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I am presently learning CUDA and I keep coming across phrases like

"GPUs have dedicated memory which has 5–10X the bandwidth of CPU memory"

See here for reference on the second slide

Now what does bandwidth really mean here? Specifically, What does one mean by

  • bandwidth of the CPU
  • bandwidth of the GPU
  • bandwidth of the PCI-E slot the GPU's are fitted onto the motherboard. My background in computer architecute is very poor, so if someone can give a very simple explanation of these terms, it will be really helpful.

My very very limited understanding of bandwidth is the highest possible number of gigabytes that can be trasnferred per second from the CPU to the GPU. But that does not explain why we need to define three types of bandwidth.

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3 Answers

up vote 3 down vote accepted

There are three different memory buses in a current CPU/GPU system with discrete GPU:

  1. the GPU (aka "device") memory bus that connects the GPU to its own RAM.
  2. the CPU (aka "host" or "system") memory bus that connects the CPU to its own RAM.
  3. the PCI-e bus, which connects the CPU chipset to its peripherals, including the GPU.

Each of these buses has a physical bus width (in bits), a clock speed (how many times per second the data signals on the bus can be changed), and bandwidth (aka throughput), in bits per second (which can be converted to gigabytes per second). The peak bandwidth is determined by the bus width multiplied by the clock rate of the bus. Achievable bandwidth must also take into account any overhead (e.g. PCI-e packet overhead).

http://en.wikipedia.org/wiki/Bandwidth_(computing).

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Bandwidth is the transfer speed between two given objects. The GPU memory bandwidth is the maximum amount of data transfer that can occur between the GPU chip and its dedicated memory. CPU memory bandwidth is the maximum amount of data that can be transferred between the CPU and system memory. PCI-E bandwidth is the maximum amount of data that can be transferred between the South Bridge chip and the specific PCI-E device.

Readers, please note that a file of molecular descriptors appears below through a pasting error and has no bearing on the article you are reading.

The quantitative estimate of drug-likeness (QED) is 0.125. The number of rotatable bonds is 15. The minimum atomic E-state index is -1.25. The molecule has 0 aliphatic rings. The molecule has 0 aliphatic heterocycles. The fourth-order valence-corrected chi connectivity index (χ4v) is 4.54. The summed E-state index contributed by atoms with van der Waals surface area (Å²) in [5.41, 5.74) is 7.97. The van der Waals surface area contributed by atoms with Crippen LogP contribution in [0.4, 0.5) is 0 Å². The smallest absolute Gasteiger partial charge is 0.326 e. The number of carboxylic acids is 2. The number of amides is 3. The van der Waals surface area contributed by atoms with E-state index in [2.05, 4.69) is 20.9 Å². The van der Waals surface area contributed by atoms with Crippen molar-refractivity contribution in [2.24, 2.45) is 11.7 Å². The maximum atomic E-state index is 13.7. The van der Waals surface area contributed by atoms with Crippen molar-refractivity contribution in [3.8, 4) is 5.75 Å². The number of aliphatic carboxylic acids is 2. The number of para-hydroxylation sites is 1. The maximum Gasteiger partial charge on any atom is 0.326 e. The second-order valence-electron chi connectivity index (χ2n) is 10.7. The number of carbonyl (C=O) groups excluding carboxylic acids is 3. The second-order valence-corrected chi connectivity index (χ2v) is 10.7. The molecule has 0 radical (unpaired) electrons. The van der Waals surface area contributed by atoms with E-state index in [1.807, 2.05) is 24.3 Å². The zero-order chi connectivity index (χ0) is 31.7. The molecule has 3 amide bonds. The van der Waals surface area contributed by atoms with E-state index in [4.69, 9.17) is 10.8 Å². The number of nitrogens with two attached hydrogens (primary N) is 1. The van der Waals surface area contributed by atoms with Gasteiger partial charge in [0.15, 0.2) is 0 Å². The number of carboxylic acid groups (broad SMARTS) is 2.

Of course, if the GPU requires data that is in system memory, then the fastest it can receive it is of the slowest link in the chain. All of this depends on what needs the memory and which nodes are required to retrieve it.

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By system memory do you mean the CPU RAM? –  smilingbuddha Feb 8 '12 at 17:10
    
yes, I'm referring to CPU memory. –  Matthew Feb 8 '12 at 17:54
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Bandwidth is the rate data can be transferred anywhere.

"GPUs have dedicated memory which has 5–10X the bandwidth of CPU memory"
means that the INTERNAL memory bandwidth between components on the GPU is much higher than for moving data between the main memory and the GPU, so once your data is on the card any copies are very-very fast.

Typically even on a low end CUDA card the internal bandwidth will by 30-50Gb/s while the actual achievable bandwidth over the PCI-E slot to main memory might be <1Gb/s.

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